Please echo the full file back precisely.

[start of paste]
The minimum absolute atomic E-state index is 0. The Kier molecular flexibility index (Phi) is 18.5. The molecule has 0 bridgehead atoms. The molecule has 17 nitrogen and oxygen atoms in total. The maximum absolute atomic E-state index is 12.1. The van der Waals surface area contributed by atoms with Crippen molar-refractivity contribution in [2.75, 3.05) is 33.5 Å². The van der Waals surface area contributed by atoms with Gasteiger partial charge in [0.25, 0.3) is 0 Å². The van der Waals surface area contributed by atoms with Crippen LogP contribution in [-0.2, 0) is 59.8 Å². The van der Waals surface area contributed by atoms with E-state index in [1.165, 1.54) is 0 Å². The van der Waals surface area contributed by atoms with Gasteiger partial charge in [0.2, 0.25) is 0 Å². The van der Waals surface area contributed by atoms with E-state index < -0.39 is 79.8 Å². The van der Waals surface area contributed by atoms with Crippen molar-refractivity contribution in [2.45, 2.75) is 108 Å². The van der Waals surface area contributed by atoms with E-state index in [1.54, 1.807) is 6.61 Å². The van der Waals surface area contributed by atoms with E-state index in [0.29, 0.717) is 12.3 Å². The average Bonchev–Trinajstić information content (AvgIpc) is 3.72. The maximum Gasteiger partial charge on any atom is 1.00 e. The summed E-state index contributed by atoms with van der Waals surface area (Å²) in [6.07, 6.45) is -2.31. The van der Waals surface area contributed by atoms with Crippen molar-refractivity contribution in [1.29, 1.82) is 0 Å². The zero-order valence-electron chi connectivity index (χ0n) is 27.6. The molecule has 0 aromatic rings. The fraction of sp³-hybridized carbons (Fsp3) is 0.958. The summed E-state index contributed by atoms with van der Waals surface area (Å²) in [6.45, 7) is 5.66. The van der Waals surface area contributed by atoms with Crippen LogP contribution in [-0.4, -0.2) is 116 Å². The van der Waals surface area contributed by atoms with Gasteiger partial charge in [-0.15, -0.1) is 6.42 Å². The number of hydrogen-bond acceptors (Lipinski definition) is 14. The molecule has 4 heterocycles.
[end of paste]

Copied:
The minimum absolute atomic E-state index is 0. The Kier molecular flexibility index (Phi) is 18.5. The molecule has 0 bridgehead atoms. The molecule has 17 nitrogen and oxygen atoms in total. The maximum absolute atomic E-state index is 12.1. The van der Waals surface area contributed by atoms with Crippen molar-refractivity contribution in [2.75, 3.05) is 33.5 Å². The van der Waals surface area contributed by atoms with Gasteiger partial charge in [0.25, 0.3) is 0 Å². The van der Waals surface area contributed by atoms with Crippen LogP contribution in [-0.2, 0) is 59.8 Å². The van der Waals surface area contributed by atoms with E-state index in [1.165, 1.54) is 0 Å². The van der Waals surface area contributed by atoms with Gasteiger partial charge in [0.2, 0.25) is 0 Å². The van der Waals surface area contributed by atoms with E-state index < -0.39 is 79.8 Å². The van der Waals surface area contributed by atoms with Crippen molar-refractivity contribution in [2.45, 2.75) is 108 Å². The van der Waals surface area contributed by atoms with E-state index in [1.54, 1.807) is 6.61 Å². The van der Waals surface area contributed by atoms with E-state index in [0.29, 0.717) is 12.3 Å². The average Bonchev–Trinajstić information content (AvgIpc) is 3.72. The maximum Gasteiger partial charge on any atom is 1.00 e. The summed E-state index contributed by atoms with van der Waals surface area (Å²) in [6.07, 6.45) is -2.31. The van der Waals surface area contributed by atoms with Crippen molar-refractivity contribution in [1.29, 1.82) is 0 Å². The zero-order valence-electron chi connectivity index (χ0n) is 27.6. The molecule has 0 aromatic rings. The fraction of sp³-hybridized carbons (Fsp3) is 0.958. The summed E-state index contributed by atoms with van der Waals surface area (Å²) in [6.45, 7) is 5.66. The van der Waals surface area contributed by atoms with Crippen LogP contribution in [-0.4, -0.2) is 116 Å². The van der Waals surface area contributed by atoms with Gasteiger partial charge in [-0.15, -0.1) is 6.42 Å². The number of hydrogen-bond acceptors (Lipinski definition) is 14. The molecule has 4 heterocycles.